I watched the sun rise at 5:38. The route up the bay first passed a couple fairly
large islands, past this light at Hope Island, then headed in a
NorthWest direction for over 60 miles of open water.
There were some waves, and fairly quickly we were getting spray over the windshield. I closed all the hatches and continued.
The boat rode fairly comfortably, the wind was almost directly on the nose. I amused myself by keeping a log, watching the instruments, and generally keeping a watch. The autopilot worked OK, but I'm still not convinced its completely right.
|As I aproached Cabot Head I began to get concerned over the fuel use. It is still
only drawing from the port tank, and by the time I reached Tobermory the gauge was
bouncing on the bototm.
But I made it to Big Tub marina just in time to fuel up before it closed. 218 liters, but on this run up to about 2.5 gal per hour. I was pusing it to 2500 rpm to hold 10 mph all day, a total run of 9.9 hours
This is the light at the entrance to Tobermory
After a short walk I decided it was time to have a look at the fuel line problem. I opened the engine hatch and shut off the port tank. The engine continued to run fine, so I know there is no clog in the lines, its simply a matter of pulling the fuel over the path of least resistance. I intend to change the valves to someting I can control from above the engine hatch. I also changed the Racor fuel filter, after about 50 hours it was rather black. I mamaged to drop a wrench into the lowest part of the bilge, under the engine.
|This bit of grafitti was painted here in about 1965. The Katherine II was the first big boat I sailed, a 65 ft gaff topsail yawl, built in 1891. It was owned by a very good friend, Joe Pica. He often ran to Tub with groups of Sea Scouts, and I recall him telling me about this painting, but it was quite a pleasant memory to see it. It was partly those memories of Joe and the Katherine II sails in Gerogian Bay that helped me decided to take this route.|
|A quiet night in Big Tub, I was up again at 5:00 AM. Just in time for a good
thunderstorm. I watched it pass, then walked over the the Coast Guard Station and asked
to see a weather map. The storm that had just passed seemed to be the last one, so I
decided to head out.
The first couple hours were a bit breezy but that soon died, leaving a confused and lumpy sea. It was unconfortable rolling and wallowing, but the boat maintained the 10 mph.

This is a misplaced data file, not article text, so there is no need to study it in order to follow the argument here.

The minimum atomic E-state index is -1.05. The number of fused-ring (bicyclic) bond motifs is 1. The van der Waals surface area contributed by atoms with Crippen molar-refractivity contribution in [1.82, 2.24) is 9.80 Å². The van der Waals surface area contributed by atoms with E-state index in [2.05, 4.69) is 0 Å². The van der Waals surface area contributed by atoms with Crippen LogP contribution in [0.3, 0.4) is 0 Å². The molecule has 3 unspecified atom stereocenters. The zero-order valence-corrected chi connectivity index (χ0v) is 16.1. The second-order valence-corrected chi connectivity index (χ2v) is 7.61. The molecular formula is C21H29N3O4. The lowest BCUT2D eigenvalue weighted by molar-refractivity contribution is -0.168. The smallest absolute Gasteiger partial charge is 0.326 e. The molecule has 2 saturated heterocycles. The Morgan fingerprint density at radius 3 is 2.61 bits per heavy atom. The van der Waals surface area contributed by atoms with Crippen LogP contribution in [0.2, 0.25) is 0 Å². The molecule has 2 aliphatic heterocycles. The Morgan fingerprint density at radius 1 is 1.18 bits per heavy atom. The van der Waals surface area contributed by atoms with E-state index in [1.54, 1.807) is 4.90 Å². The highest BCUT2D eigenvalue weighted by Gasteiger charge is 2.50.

By late morning it flatened out and this is what it looked like.
|I had intended to stop at Kincardine, but when I passed there it was just 12:45 and since the water was very flat I decided to take advantage of the calm and go to Goderich, another 35 miles. This made a total days runs of 11.1 hours and 110 miles. I was a bit tired, but its good to have that distance behind me.|
I had dinner in a small restaurant down by the freighter docks, then a quiet night in the marina. I awoke about 4:30, couldn't get back to sleep, so I headed out- started the engine at 5:05AM
|About 6 hours later I was passing under the Blue Water Bridge between Port Huron Michigan and Sarnia, Ontario. This is one of those bridges I've been over a hundered times, that I want to go under on this trip.|
|This is the Fort Gratiot Light at the southern end of Lake Huron.
Just a couple miles down the St. Clair river I entered the Black River and stopped for Fuel, and the required call to Customs. After the usual telephone menu tree I got through to an Officier, and eventually was cleared to continue without inspection.
|My Father and Brother arranged to meet me at the town of St. Clair, about 10 miles down the river. They enjoyed a ride down the St. Clair and across part of Lake St Clair.|
I will spend tomorrow ( Friday, June 10) doing some 'boat keeping' chores, cleaning, looking at the fuel line problem, etc.
Detroit is having a heat wave- over 90 degrees F when we got to the dock, forecast to last through the weekend. I expect I'll stay here a couple days, then on to Lake Erie.
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